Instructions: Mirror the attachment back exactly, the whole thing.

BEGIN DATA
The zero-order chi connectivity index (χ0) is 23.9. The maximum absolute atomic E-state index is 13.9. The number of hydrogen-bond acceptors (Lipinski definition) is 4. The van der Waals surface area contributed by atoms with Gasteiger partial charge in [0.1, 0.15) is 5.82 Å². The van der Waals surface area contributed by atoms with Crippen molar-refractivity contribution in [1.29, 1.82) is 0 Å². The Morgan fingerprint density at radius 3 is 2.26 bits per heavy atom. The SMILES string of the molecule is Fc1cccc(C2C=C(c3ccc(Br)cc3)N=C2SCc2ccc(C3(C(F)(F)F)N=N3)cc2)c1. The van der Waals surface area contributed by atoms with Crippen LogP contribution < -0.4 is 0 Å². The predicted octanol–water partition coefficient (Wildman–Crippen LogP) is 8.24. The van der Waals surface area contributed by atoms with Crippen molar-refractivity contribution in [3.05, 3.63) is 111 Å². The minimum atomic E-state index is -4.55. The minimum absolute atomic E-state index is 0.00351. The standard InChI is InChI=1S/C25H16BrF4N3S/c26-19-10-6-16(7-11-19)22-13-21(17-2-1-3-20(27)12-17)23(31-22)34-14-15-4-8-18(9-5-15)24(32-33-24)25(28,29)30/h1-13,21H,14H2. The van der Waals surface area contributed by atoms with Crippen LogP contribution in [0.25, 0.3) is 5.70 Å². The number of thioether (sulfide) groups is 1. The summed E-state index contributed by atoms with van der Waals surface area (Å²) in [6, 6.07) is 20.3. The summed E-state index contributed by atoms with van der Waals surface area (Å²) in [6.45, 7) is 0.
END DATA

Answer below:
The zero-order chi connectivity index (χ0) is 23.9. The maximum absolute atomic E-state index is 13.9. The number of hydrogen-bond acceptors (Lipinski definition) is 4. The van der Waals surface area contributed by atoms with Gasteiger partial charge in [0.1, 0.15) is 5.82 Å². The van der Waals surface area contributed by atoms with Crippen molar-refractivity contribution in [1.29, 1.82) is 0 Å². The Morgan fingerprint density at radius 3 is 2.26 bits per heavy atom. The SMILES string of the molecule is Fc1cccc(C2C=C(c3ccc(Br)cc3)N=C2SCc2ccc(C3(C(F)(F)F)N=N3)cc2)c1. The van der Waals surface area contributed by atoms with Crippen LogP contribution < -0.4 is 0 Å². The predicted octanol–water partition coefficient (Wildman–Crippen LogP) is 8.24. The van der Waals surface area contributed by atoms with Crippen molar-refractivity contribution in [3.05, 3.63) is 111 Å². The minimum atomic E-state index is -4.55. The minimum absolute atomic E-state index is 0.00351. The standard InChI is InChI=1S/C25H16BrF4N3S/c26-19-10-6-16(7-11-19)22-13-21(17-2-1-3-20(27)12-17)23(31-22)34-14-15-4-8-18(9-5-15)24(32-33-24)25(28,29)30/h1-13,21H,14H2. The van der Waals surface area contributed by atoms with Crippen LogP contribution in [0.25, 0.3) is 5.70 Å². The number of thioether (sulfide) groups is 1. The summed E-state index contributed by atoms with van der Waals surface area (Å²) in [6, 6.07) is 20.3. The summed E-state index contributed by atoms with van der Waals surface area (Å²) in [6.45, 7) is 0.